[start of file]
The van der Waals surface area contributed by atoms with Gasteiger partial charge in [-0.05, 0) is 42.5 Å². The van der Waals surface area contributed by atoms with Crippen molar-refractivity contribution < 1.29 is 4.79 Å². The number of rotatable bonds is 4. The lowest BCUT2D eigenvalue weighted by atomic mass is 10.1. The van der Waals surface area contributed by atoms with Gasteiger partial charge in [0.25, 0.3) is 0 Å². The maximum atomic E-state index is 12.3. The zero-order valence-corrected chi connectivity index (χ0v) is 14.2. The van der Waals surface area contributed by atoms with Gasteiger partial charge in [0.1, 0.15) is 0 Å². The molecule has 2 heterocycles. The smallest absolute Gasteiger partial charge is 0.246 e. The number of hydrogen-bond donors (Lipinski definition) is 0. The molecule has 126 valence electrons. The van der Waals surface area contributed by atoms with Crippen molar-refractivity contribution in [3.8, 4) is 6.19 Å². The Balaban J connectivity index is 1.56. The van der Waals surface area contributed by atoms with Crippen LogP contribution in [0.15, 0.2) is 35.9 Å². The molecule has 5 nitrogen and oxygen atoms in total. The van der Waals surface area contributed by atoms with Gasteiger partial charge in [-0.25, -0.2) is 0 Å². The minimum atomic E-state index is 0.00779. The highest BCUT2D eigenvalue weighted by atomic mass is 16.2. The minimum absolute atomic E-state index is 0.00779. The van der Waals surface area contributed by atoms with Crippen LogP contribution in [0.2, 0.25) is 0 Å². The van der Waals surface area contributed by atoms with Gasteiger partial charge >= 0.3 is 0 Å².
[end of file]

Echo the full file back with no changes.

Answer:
The van der Waals surface area contributed by atoms with Gasteiger partial charge in [-0.05, 0) is 42.5 Å². The van der Waals surface area contributed by atoms with Crippen molar-refractivity contribution < 1.29 is 4.79 Å². The number of rotatable bonds is 4. The lowest BCUT2D eigenvalue weighted by atomic mass is 10.1. The van der Waals surface area contributed by atoms with Gasteiger partial charge in [0.25, 0.3) is 0 Å². The maximum atomic E-state index is 12.3. The zero-order valence-corrected chi connectivity index (χ0v) is 14.2. The van der Waals surface area contributed by atoms with Gasteiger partial charge in [0.1, 0.15) is 0 Å². The molecule has 2 heterocycles. The smallest absolute Gasteiger partial charge is 0.246 e. The number of hydrogen-bond donors (Lipinski definition) is 0. The molecule has 126 valence electrons. The van der Waals surface area contributed by atoms with Crippen molar-refractivity contribution in [3.8, 4) is 6.19 Å². The Balaban J connectivity index is 1.56. The van der Waals surface area contributed by atoms with Crippen LogP contribution in [0.15, 0.2) is 35.9 Å². The molecule has 5 nitrogen and oxygen atoms in total. The van der Waals surface area contributed by atoms with Gasteiger partial charge in [-0.25, -0.2) is 0 Å². The minimum atomic E-state index is 0.00779. The highest BCUT2D eigenvalue weighted by atomic mass is 16.2. The minimum absolute atomic E-state index is 0.00779. The van der Waals surface area contributed by atoms with Crippen LogP contribution in [0.2, 0.25) is 0 Å². The van der Waals surface area contributed by atoms with Gasteiger partial charge >= 0.3 is 0 Å².